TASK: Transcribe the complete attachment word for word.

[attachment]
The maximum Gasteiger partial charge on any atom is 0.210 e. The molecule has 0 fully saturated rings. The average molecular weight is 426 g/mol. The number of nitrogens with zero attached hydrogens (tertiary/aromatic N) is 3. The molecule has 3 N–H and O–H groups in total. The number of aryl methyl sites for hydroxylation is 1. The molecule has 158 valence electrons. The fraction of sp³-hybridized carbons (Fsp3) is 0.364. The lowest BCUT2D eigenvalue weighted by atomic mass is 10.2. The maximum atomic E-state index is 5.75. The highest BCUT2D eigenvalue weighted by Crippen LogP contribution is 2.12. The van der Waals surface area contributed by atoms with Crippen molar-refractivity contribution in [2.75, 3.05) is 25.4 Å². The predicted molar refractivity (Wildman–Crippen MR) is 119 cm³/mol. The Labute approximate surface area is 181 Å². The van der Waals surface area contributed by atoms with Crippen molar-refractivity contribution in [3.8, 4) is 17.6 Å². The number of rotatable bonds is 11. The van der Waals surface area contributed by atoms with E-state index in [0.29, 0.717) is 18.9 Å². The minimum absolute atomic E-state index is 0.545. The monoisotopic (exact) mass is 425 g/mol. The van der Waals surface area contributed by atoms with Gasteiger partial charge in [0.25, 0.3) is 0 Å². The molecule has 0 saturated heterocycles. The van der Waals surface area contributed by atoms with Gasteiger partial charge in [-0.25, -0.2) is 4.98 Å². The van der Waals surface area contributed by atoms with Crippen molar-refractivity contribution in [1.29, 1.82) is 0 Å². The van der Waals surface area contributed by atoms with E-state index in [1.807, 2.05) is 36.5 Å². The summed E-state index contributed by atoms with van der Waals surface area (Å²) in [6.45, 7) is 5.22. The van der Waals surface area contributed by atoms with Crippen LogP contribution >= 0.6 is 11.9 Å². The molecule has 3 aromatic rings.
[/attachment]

The maximum Gasteiger partial charge on any atom is 0.210 e. The molecule has 0 fully saturated rings. The average molecular weight is 426 g/mol. The number of nitrogens with zero attached hydrogens (tertiary/aromatic N) is 3. The molecule has 3 N–H and O–H groups in total. The number of aryl methyl sites for hydroxylation is 1. The molecule has 158 valence electrons. The fraction of sp³-hybridized carbons (Fsp3) is 0.364. The lowest BCUT2D eigenvalue weighted by atomic mass is 10.2. The maximum atomic E-state index is 5.75. The highest BCUT2D eigenvalue weighted by Crippen LogP contribution is 2.12. The van der Waals surface area contributed by atoms with Crippen molar-refractivity contribution in [2.75, 3.05) is 25.4 Å². The predicted molar refractivity (Wildman–Crippen MR) is 119 cm³/mol. The Labute approximate surface area is 181 Å². The van der Waals surface area contributed by atoms with Crippen molar-refractivity contribution in [3.8, 4) is 17.6 Å². The number of rotatable bonds is 11. The van der Waals surface area contributed by atoms with E-state index in [0.29, 0.717) is 18.9 Å². The minimum absolute atomic E-state index is 0.545. The monoisotopic (exact) mass is 425 g/mol. The van der Waals surface area contributed by atoms with Gasteiger partial charge in [0.25, 0.3) is 0 Å². The molecule has 0 saturated heterocycles. The van der Waals surface area contributed by atoms with Gasteiger partial charge in [-0.25, -0.2) is 4.98 Å². The van der Waals surface area contributed by atoms with Crippen molar-refractivity contribution in [1.29, 1.82) is 0 Å². The van der Waals surface area contributed by atoms with E-state index in [1.807, 2.05) is 36.5 Å². The summed E-state index contributed by atoms with van der Waals surface area (Å²) in [6.45, 7) is 5.22. The van der Waals surface area contributed by atoms with Crippen LogP contribution >= 0.6 is 11.9 Å². The molecule has 3 aromatic rings.